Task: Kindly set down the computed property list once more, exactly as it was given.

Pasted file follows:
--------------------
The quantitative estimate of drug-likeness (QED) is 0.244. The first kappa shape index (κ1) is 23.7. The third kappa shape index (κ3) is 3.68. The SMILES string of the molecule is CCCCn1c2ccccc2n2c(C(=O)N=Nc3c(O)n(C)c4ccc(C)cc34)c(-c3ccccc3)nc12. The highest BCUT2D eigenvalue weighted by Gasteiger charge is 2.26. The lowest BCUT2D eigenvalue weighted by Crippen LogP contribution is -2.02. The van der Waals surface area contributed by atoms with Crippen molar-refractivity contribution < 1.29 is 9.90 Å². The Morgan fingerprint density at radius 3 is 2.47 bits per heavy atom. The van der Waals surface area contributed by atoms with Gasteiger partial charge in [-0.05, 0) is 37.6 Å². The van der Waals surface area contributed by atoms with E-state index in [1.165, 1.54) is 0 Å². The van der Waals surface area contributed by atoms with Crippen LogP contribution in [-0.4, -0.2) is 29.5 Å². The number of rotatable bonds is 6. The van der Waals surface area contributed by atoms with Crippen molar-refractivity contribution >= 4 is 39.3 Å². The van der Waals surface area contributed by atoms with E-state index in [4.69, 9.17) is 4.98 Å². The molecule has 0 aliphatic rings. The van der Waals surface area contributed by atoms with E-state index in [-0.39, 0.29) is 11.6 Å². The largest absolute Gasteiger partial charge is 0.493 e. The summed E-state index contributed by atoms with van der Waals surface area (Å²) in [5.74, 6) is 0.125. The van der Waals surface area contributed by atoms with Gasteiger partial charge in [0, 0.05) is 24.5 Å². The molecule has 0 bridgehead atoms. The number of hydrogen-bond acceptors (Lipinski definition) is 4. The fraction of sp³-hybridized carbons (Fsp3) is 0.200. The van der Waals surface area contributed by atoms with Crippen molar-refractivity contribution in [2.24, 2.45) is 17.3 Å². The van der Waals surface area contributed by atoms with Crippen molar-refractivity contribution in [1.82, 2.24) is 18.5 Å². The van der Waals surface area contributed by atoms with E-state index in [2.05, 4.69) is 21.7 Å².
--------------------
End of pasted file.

The quantitative estimate of drug-likeness (QED) is 0.244. The first kappa shape index (κ1) is 23.7. The third kappa shape index (κ3) is 3.68. The SMILES string of the molecule is CCCCn1c2ccccc2n2c(C(=O)N=Nc3c(O)n(C)c4ccc(C)cc34)c(-c3ccccc3)nc12. The highest BCUT2D eigenvalue weighted by Gasteiger charge is 2.26. The lowest BCUT2D eigenvalue weighted by Crippen LogP contribution is -2.02. The van der Waals surface area contributed by atoms with Crippen molar-refractivity contribution < 1.29 is 9.90 Å². The Morgan fingerprint density at radius 3 is 2.47 bits per heavy atom. The van der Waals surface area contributed by atoms with Gasteiger partial charge in [-0.05, 0) is 37.6 Å². The van der Waals surface area contributed by atoms with E-state index in [1.165, 1.54) is 0 Å². The van der Waals surface area contributed by atoms with Crippen LogP contribution in [-0.4, -0.2) is 29.5 Å². The number of rotatable bonds is 6. The van der Waals surface area contributed by atoms with Crippen molar-refractivity contribution >= 4 is 39.3 Å². The van der Waals surface area contributed by atoms with E-state index in [4.69, 9.17) is 4.98 Å². The molecule has 0 aliphatic rings. The van der Waals surface area contributed by atoms with E-state index in [-0.39, 0.29) is 11.6 Å². The largest absolute Gasteiger partial charge is 0.493 e. The summed E-state index contributed by atoms with van der Waals surface area (Å²) in [5.74, 6) is 0.125. The van der Waals surface area contributed by atoms with Gasteiger partial charge in [0, 0.05) is 24.5 Å². The molecule has 0 bridgehead atoms. The number of hydrogen-bond acceptors (Lipinski definition) is 4. The fraction of sp³-hybridized carbons (Fsp3) is 0.200. The van der Waals surface area contributed by atoms with Crippen molar-refractivity contribution in [2.24, 2.45) is 17.3 Å². The van der Waals surface area contributed by atoms with Crippen molar-refractivity contribution in [1.82, 2.24) is 18.5 Å². The van der Waals surface area contributed by atoms with E-state index in [2.05, 4.69) is 21.7 Å².